A preliminary supply circuit is connected in parallel with the relay contact 34" for controllably bypassing that open contact 34" in response to a manual input action. The preliminary supply circuit includes one or more manually-actuated, parallel-connected, normally-open switches associated with the keyboard 17 and connected across the relay contact 34" by a pair of leads 47 and 48. Specifically, referring to FIG. 4A, four manually-actuated momentary switches 20a, 21a, 22a and 23a are connected in parallel across leads 47 and 48 and thus across relay contact 34". Each of the aforementioned momentary action switches 20a-23a is associated with a respective one of the key pads 20-23. Independently of the input control circuitry 41, a lamp 49 and a fan motor 50 are each connected in parallel across the opposite ends of the primary 45 of transformer 46. The motor 50 is connected in series with a normally-open relay contact 51' of a relay 51 connected to the R10 output of the microcomputer 36. Lamp 49 illuminates the cooking cavity 11 of the oven 10 when power is applied across the ends of the primary 45 of transformer 46. A fan or stirrer, driven by motor 50, changes the mode patterns in the oven 10 in a known manner and is energized when power is applied across the primary coil 45 of transformer 46 and the relay 51 is energized to close its contact 51'.
Referring further to FIG. 3 and to FIG. 4A for greater detail, a secondary coil 55 of transformer 46 is connected to a voltage doubler circuit 56 from which is derived, on lead 57, an unregulated supply voltage, Vunreg, of -29 volts DC. A 6.2 volt zener diode 58 is connected from ground to the source of Vunreg 57 via a voltage dropping resistor 59. The -6.2 volt potential of zener 58 appears on conductor 60 which is extended to the positive input of a linear amplifier 62. A scaling network comprised of resistors 63 and 64 is connected between the output of amplifier 62, the negative input of that amplifier and ground for maintaining a regulated -9 volt supply signal at the output 65 thereof so long as the positive input remains at approximately -6.2 volts.
The unregulated voltage on lead 57 is extended, via a voltage divider comprised of resistors 66 and 67, to the positive input of a linear amplifier 68. The output of amplifier 68 is connected back to its negative input and to a center tap on a second secondary coil 69 of the transformer 46. The voltage at the output of amplifier 68 is typically about -24.2 volts such that the AC voltage between F1 and F2 at the opposite ends of the transformer secondary 69 varies about -24 volts to serve as the DC-biased, AC supply to the cathode heaters of the vacuum fluorescent display element 16.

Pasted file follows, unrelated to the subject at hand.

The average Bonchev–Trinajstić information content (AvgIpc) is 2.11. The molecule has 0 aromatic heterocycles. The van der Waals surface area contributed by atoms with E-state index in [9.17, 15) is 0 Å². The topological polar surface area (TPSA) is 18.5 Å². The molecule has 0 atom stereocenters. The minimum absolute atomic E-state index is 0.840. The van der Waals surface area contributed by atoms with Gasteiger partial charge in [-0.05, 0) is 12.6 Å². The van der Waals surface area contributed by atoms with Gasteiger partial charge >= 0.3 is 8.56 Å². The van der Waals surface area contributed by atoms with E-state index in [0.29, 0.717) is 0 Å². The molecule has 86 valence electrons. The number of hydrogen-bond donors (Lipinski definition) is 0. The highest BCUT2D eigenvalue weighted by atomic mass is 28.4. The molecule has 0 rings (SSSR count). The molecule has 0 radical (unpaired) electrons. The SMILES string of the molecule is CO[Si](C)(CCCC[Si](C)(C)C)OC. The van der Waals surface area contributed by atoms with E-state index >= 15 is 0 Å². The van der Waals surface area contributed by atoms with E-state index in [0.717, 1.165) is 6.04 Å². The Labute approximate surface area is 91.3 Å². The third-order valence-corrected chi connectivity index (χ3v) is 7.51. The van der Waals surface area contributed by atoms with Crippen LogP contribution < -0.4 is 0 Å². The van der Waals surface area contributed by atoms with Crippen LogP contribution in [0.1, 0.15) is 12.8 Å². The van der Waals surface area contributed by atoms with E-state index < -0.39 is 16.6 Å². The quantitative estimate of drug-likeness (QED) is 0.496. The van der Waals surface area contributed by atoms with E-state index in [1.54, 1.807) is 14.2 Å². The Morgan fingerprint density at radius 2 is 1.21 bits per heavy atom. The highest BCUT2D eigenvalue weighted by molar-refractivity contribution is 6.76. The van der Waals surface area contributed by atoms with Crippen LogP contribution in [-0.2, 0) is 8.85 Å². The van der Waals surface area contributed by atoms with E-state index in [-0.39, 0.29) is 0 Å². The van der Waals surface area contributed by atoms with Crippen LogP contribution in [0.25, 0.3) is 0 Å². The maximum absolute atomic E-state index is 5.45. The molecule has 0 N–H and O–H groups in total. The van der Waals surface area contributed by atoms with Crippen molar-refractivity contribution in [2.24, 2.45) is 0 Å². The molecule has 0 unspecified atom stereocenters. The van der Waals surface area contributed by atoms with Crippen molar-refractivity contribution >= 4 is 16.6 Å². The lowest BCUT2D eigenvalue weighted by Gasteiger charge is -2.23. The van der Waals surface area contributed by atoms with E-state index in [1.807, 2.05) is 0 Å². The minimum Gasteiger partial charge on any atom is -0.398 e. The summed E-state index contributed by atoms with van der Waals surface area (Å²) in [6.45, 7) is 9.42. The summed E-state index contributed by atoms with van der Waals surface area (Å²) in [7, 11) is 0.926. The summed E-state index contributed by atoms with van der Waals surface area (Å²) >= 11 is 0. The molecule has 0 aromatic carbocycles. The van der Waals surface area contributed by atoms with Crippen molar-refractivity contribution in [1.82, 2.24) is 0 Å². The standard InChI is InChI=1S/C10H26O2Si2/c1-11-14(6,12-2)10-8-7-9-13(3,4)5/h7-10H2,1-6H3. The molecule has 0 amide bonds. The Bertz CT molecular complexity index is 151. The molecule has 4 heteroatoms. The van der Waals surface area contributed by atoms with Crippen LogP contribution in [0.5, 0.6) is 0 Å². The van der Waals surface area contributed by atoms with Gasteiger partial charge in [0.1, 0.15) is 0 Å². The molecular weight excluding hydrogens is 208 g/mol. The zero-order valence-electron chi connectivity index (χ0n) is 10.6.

A line sync signal is applied to the K1 input of microcomputer 36 via lead 70 for synchronizing various control operations with the frequency and/or phase of the line supply. One such operation includes phasing the control of conduction of magnetron 28 to a desired angle in the line cycle. The line sync signal on lead 70 is provided by extending a pair of leads 71 and 72 from the respective opposite ends of the transformer secondary 55 and through respective resistors 73 and 74 to respective positive and negative inputs of a comparator 75. One of the signal voltages on leads 71 and 72 serves as the reference for the other such that when the other exceeds the reference by more than 20 millivolts, the comparator changes state and thereby causes a square-wave shaped output from the comparator 75 of a magnitude appropriate for use as the line sync signal to microcomputer 36.
A RESET input of the microcomputer 36 receives an appropriate control signal via lead 80 connected thereto. The RESET input of microcomputer 36 is responsive to a logic input at ground potential for inhibiting all operation of the microcomputer and to a logic input at the -9 volt level for resetting or initializing conditions in the microcomputer as a first step in beginning a control routine. A condition in which the line supply power is either disconnected or falls below a critical threshold results in the production of a lock-up signal at ground level and conversely, the application or restoration of line supply power above a critical threshold results in the generation of a RESET or initializing signal at -9 volts. Specifically, Vunreg is applied to the positive input of a comparator 81 via a voltage divider comprised of resistors 82 and 83. Similarly, the voltage appearing at the junction between resistor 59 and zener 58 is extended through a signal-limiting resistor 84 to the negative input of comparator 81. Accordingly, the output of comparator 81, which is connected to the positive input via a resistor 86, is typically at either -29 volts or substantially at ground, depending upon whether the unregulated voltage, Vunreg, is negatively greater than or less than the relatively stable reference voltage appearing at the negative input. Assuming Vunreg is in the range of -29 volts, as is the normal steady-state case, the output of comparator 81 will be at approximately -29 volts. On the other hand, if the line supply has been disconnected or is unusually low, such that the unregulated voltage is no greater than the voltage appearing at the negative input of comparator 81, its output will be substantially at ground. The output from comparator 81 is shifted in level by transistor 90 and associated biasing and load resistors such that the voltage swing is only between ground and -9 volts. Another part of the input control circuitry within dotted block 41 of FIG. 3 includes the relay 34 and its associated suppression diode which is controlled, via a driver transistor 94, by the R8 output of microcomputer 36. Energization of relay 34 serves to actuate contact 34' of the magnetron power supply circuit 29 and contact 34" of the input control circuit to their respective closed positions. It is for this reason that the dotted blocks 29 and 41, respectively defining the magnetron power circuitry and the input control circuitry have been overlapped to include the relay coil 34.